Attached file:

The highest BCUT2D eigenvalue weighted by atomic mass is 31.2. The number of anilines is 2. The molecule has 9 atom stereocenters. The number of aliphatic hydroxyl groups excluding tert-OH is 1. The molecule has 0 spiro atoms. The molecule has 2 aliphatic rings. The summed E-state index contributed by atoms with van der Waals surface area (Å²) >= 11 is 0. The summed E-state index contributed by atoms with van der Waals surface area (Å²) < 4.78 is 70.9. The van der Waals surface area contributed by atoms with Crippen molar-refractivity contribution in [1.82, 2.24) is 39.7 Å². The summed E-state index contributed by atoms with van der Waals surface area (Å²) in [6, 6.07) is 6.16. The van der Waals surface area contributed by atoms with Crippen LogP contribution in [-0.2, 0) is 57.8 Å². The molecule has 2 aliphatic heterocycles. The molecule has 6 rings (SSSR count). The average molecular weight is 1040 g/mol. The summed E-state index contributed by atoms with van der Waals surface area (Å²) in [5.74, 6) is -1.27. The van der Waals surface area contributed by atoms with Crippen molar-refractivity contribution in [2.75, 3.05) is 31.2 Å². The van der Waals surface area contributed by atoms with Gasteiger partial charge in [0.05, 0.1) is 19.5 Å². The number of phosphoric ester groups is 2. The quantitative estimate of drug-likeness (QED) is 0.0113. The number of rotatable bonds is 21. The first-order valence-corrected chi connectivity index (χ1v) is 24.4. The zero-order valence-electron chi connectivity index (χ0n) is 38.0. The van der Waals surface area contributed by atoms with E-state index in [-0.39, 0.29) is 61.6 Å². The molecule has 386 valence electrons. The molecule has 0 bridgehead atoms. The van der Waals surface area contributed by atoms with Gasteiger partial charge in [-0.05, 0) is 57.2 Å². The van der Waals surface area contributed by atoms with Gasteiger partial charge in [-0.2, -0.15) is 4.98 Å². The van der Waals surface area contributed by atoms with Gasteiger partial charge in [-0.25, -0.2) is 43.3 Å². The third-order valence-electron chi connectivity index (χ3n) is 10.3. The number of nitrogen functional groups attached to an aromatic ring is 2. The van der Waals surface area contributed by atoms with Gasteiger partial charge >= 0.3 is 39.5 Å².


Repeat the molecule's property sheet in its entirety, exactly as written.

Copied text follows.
The highest BCUT2D eigenvalue weighted by atomic mass is 31.2. The number of anilines is 2. The molecule has 9 atom stereocenters. The number of aliphatic hydroxyl groups excluding tert-OH is 1. The molecule has 0 spiro atoms. The molecule has 2 aliphatic rings. The summed E-state index contributed by atoms with van der Waals surface area (Å²) >= 11 is 0. The summed E-state index contributed by atoms with van der Waals surface area (Å²) < 4.78 is 70.9. The van der Waals surface area contributed by atoms with Crippen molar-refractivity contribution in [1.82, 2.24) is 39.7 Å². The summed E-state index contributed by atoms with van der Waals surface area (Å²) in [6, 6.07) is 6.16. The van der Waals surface area contributed by atoms with Crippen LogP contribution in [-0.2, 0) is 57.8 Å². The molecule has 2 aliphatic heterocycles. The molecule has 6 rings (SSSR count). The average molecular weight is 1040 g/mol. The summed E-state index contributed by atoms with van der Waals surface area (Å²) in [5.74, 6) is -1.27. The van der Waals surface area contributed by atoms with Crippen molar-refractivity contribution in [2.75, 3.05) is 31.2 Å². The van der Waals surface area contributed by atoms with Gasteiger partial charge in [0.05, 0.1) is 19.5 Å². The number of phosphoric ester groups is 2. The quantitative estimate of drug-likeness (QED) is 0.0113. The number of rotatable bonds is 21. The first-order valence-corrected chi connectivity index (χ1v) is 24.4. The zero-order valence-electron chi connectivity index (χ0n) is 38.0. The van der Waals surface area contributed by atoms with E-state index in [-0.39, 0.29) is 61.6 Å². The molecule has 386 valence electrons. The molecule has 0 bridgehead atoms. The van der Waals surface area contributed by atoms with Gasteiger partial charge in [-0.05, 0) is 57.2 Å². The van der Waals surface area contributed by atoms with Gasteiger partial charge in [-0.2, -0.15) is 4.98 Å². The van der Waals surface area contributed by atoms with Gasteiger partial charge in [-0.25, -0.2) is 43.3 Å². The third-order valence-electron chi connectivity index (χ3n) is 10.3. The number of nitrogen functional groups attached to an aromatic ring is 2. The van der Waals surface area contributed by atoms with Gasteiger partial charge >= 0.3 is 39.5 Å².